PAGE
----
Avoid This Installment Sale Trap
One tried-and-true method for reducing taxes on a sale of real estate is to use installment sale reporting of payments that will extend over two or more tax years. If you meet all of the requirements, you're taxed on the installments as you receive them, avoiding the higher cost of being taxed on the full amount of your profit all at once. That may not only defer some of your tax liability; you may also pay less overall.
But installment sale treatment isn't always a slam dunk. Your tax benefits, could be reduced if you sell property to a relative or to a trust or corporation you control.
When you sell real estate, any profit you make is taxable as a capital gain. If you've held the property for more than one year, your maximum tax rate for that long-term gain will be only 15%, or 20% if you're in the top bracket of 39.6% for ordinary income. In addition, you may be liable for the 3.8% surtax on net investment income (NII).
Normally, you owe tax on the capital gain in the tax year you get the money, and if you finance the sale and receive payments over two or more years, that delays some of your tax liability. To calculate what you owe each year you first need to determine the "gross profit ratio"—the amount of your gain divided by the price. Suppose you sold a commercial building for $1.67 million and made a profit of $1 million. That gives you a gross profit ratio of 60%. If you receive $250,000 a year, you are taxed on $150,000 (60% of $250,000) of the proceeds annually.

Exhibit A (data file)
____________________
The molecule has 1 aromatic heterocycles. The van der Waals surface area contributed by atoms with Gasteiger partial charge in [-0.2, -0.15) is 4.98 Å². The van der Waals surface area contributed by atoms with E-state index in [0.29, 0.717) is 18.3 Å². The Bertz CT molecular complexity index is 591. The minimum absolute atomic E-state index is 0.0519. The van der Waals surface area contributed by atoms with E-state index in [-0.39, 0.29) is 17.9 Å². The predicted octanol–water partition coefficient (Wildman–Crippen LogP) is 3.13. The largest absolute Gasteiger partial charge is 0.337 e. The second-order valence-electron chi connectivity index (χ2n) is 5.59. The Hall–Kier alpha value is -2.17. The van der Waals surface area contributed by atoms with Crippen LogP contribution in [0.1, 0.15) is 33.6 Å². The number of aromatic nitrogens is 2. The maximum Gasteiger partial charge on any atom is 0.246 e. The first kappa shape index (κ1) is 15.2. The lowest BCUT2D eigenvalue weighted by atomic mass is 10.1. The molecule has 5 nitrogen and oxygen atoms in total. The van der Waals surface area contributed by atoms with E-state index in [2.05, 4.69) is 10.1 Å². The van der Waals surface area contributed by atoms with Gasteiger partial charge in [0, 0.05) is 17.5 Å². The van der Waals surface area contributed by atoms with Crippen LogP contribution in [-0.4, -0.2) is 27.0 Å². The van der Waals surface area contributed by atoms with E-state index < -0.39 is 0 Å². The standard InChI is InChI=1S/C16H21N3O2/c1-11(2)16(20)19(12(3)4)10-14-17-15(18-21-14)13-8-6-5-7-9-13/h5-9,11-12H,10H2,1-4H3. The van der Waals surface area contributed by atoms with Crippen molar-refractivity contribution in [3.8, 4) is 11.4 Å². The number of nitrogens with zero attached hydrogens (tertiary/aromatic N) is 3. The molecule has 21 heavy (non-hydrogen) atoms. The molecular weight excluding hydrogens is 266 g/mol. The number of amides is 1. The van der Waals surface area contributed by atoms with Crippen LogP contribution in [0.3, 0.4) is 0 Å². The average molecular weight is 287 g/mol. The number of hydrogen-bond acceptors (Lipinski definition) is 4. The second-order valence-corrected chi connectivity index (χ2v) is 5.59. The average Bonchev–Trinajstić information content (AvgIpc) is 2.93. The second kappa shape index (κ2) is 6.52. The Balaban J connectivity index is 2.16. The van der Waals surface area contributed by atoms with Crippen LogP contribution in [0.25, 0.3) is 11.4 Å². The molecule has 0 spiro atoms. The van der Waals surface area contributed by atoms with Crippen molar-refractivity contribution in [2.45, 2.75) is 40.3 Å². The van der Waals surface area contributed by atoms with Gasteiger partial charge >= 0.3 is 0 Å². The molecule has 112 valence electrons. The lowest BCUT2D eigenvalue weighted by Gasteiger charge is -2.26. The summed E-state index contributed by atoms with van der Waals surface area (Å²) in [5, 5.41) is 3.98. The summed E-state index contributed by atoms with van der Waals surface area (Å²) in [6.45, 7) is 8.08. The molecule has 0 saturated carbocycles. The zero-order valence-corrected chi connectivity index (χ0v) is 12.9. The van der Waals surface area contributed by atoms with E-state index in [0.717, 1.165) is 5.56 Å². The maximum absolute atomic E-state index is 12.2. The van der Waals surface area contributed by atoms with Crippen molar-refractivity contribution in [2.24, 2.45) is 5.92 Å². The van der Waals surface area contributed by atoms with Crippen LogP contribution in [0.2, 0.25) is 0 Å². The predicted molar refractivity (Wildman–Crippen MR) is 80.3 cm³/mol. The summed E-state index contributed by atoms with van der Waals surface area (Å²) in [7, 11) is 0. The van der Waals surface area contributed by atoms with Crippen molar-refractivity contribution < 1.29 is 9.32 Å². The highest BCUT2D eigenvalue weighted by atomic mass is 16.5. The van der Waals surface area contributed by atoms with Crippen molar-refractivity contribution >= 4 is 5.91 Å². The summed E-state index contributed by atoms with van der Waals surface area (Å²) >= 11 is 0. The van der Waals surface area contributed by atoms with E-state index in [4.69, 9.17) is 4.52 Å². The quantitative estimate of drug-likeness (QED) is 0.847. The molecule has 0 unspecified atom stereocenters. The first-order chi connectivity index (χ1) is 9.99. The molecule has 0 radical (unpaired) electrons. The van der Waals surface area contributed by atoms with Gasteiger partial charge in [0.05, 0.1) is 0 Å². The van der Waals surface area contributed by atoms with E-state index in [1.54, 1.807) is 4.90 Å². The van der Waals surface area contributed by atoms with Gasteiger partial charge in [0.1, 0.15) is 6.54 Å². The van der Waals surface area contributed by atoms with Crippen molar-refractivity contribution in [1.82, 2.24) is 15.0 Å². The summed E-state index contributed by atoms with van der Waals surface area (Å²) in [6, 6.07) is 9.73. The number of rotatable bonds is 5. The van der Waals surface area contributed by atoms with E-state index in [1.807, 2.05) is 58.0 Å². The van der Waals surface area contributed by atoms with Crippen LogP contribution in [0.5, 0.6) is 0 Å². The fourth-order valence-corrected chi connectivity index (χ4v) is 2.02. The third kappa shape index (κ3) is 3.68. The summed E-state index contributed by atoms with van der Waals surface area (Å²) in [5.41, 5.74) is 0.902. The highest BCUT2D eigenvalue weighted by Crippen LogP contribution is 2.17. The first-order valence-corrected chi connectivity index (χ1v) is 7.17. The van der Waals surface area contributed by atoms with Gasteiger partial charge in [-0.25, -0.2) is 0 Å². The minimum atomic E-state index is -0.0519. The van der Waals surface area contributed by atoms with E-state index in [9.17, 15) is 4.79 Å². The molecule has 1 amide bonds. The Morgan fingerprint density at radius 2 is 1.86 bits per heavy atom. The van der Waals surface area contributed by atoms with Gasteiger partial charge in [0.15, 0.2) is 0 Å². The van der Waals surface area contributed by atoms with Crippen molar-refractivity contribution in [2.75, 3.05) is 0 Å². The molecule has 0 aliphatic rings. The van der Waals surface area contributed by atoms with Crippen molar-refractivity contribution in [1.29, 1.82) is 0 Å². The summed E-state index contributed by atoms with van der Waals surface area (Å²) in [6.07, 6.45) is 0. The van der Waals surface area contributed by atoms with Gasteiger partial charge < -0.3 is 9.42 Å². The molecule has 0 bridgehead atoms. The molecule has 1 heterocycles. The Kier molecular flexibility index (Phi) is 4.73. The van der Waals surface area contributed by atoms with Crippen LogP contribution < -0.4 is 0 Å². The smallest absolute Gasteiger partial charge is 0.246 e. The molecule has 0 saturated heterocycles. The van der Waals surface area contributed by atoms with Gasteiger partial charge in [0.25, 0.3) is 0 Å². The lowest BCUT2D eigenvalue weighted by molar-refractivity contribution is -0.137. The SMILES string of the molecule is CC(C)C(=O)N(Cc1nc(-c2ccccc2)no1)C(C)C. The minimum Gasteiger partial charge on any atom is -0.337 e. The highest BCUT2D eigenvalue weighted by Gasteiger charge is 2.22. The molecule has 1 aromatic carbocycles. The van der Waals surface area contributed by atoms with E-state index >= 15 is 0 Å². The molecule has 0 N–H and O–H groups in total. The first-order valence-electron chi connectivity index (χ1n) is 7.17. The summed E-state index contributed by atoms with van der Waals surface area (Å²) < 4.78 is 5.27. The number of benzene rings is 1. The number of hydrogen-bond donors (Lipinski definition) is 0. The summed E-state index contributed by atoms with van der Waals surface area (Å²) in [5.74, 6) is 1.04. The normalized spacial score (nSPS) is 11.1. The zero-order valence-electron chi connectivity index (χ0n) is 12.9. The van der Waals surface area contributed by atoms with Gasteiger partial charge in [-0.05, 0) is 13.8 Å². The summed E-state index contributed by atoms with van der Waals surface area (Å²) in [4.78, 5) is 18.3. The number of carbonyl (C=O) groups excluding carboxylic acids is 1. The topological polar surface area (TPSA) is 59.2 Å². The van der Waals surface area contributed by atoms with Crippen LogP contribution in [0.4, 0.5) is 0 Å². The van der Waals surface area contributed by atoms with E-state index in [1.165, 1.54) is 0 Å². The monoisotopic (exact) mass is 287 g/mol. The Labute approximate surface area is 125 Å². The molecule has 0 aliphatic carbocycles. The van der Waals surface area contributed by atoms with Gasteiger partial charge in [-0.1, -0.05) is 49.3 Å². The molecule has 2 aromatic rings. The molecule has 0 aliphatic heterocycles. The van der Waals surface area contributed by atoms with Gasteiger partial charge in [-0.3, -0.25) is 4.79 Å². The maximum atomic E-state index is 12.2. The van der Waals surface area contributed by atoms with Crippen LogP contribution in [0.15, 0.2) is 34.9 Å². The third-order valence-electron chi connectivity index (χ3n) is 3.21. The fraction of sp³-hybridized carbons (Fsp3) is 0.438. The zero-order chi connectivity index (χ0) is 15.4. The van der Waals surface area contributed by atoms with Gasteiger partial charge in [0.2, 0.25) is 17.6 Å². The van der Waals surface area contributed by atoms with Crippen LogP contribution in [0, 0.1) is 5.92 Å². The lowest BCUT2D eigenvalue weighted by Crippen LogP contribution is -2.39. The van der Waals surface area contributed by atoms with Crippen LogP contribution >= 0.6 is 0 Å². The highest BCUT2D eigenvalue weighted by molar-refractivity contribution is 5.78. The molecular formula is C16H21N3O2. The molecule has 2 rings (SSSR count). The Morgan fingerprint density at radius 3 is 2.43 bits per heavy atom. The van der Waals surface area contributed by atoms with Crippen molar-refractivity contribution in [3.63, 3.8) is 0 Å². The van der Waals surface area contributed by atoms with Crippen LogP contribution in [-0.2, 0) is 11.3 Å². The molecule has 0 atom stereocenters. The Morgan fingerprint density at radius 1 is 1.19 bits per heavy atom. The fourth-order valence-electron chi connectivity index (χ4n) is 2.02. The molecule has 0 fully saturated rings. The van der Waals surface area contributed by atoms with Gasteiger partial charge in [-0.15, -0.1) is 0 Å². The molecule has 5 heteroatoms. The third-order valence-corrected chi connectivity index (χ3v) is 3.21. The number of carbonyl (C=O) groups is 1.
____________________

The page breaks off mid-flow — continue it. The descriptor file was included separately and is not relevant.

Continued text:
Assuming a 20% long-term capital gains tax rate (and excluding any NII surtax complications), your tax each year on the installment sale is $30,000 (20% of $150,000).
However, if you sell the property to a "related party"—that could be a spouse, children, grandchildren, siblings, or parents, but also a partnership or corporation in which you have a controlling interest or an estate or trust you're associated with—and it's then resold within two years, you must report the full amount of the remaining taxable gain in the year of the second sale, even if you haven't received all the installments.
The easiest solution to this problem is to try to make sure the related party you sell to won't resell the property for at least two years.
In addition, if you've claimed depreciation on the property, you'll have to "recapture" it as ordinary income to the extent it exceeds the amount allowed under the straight-line accounting method. Finally, if the sale price of your property (if it's not a farm or personal property) exceeds $150,000, you may owe interest on the amount of tax you defer through an installment sale.
This article was written by a professional financial journalist for PGWM, LLC., and is not intended as legal or investment advice.
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